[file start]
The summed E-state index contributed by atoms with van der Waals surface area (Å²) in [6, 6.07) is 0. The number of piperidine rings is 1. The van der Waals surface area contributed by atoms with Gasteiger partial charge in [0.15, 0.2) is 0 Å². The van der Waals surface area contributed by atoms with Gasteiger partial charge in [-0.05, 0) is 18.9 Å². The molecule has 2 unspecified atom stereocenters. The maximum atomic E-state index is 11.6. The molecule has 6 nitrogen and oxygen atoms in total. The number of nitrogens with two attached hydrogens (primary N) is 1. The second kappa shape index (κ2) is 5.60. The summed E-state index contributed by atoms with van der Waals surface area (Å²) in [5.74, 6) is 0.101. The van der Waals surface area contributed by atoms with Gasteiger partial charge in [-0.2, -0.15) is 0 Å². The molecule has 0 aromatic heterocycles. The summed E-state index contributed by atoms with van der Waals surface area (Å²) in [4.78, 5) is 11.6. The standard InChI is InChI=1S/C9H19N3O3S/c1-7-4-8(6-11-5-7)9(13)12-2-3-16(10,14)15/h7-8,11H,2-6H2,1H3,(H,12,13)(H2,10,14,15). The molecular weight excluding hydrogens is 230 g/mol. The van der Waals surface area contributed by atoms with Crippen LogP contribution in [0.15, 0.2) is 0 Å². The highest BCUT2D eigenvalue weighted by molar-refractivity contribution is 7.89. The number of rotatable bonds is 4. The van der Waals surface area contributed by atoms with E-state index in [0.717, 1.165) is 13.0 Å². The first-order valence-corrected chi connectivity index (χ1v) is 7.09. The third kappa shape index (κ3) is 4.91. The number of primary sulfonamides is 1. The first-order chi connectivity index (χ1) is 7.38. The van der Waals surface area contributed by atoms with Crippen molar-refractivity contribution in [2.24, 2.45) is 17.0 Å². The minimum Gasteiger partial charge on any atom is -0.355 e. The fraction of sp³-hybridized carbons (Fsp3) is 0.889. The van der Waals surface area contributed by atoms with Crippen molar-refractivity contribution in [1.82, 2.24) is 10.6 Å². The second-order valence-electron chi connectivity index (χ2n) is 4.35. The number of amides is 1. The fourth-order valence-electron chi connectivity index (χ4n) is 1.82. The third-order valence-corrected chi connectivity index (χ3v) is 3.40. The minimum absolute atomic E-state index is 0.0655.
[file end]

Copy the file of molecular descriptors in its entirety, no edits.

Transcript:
The summed E-state index contributed by atoms with van der Waals surface area (Å²) in [6, 6.07) is 0. The number of piperidine rings is 1. The van der Waals surface area contributed by atoms with Gasteiger partial charge in [0.15, 0.2) is 0 Å². The van der Waals surface area contributed by atoms with Gasteiger partial charge in [-0.05, 0) is 18.9 Å². The molecule has 2 unspecified atom stereocenters. The maximum atomic E-state index is 11.6. The molecule has 6 nitrogen and oxygen atoms in total. The number of nitrogens with two attached hydrogens (primary N) is 1. The second kappa shape index (κ2) is 5.60. The summed E-state index contributed by atoms with van der Waals surface area (Å²) in [5.74, 6) is 0.101. The van der Waals surface area contributed by atoms with Gasteiger partial charge in [-0.2, -0.15) is 0 Å². The molecule has 0 aromatic heterocycles. The summed E-state index contributed by atoms with van der Waals surface area (Å²) in [4.78, 5) is 11.6. The standard InChI is InChI=1S/C9H19N3O3S/c1-7-4-8(6-11-5-7)9(13)12-2-3-16(10,14)15/h7-8,11H,2-6H2,1H3,(H,12,13)(H2,10,14,15). The molecular weight excluding hydrogens is 230 g/mol. The van der Waals surface area contributed by atoms with Crippen LogP contribution in [0.15, 0.2) is 0 Å². The highest BCUT2D eigenvalue weighted by molar-refractivity contribution is 7.89. The number of rotatable bonds is 4. The van der Waals surface area contributed by atoms with E-state index in [0.717, 1.165) is 13.0 Å². The first-order valence-corrected chi connectivity index (χ1v) is 7.09. The third kappa shape index (κ3) is 4.91. The number of primary sulfonamides is 1. The first-order chi connectivity index (χ1) is 7.38. The van der Waals surface area contributed by atoms with Crippen molar-refractivity contribution in [2.24, 2.45) is 17.0 Å². The minimum Gasteiger partial charge on any atom is -0.355 e. The fraction of sp³-hybridized carbons (Fsp3) is 0.889. The van der Waals surface area contributed by atoms with Crippen molar-refractivity contribution in [1.82, 2.24) is 10.6 Å². The second-order valence-electron chi connectivity index (χ2n) is 4.35. The number of amides is 1. The fourth-order valence-electron chi connectivity index (χ4n) is 1.82. The third-order valence-corrected chi connectivity index (χ3v) is 3.40. The minimum absolute atomic E-state index is 0.0655.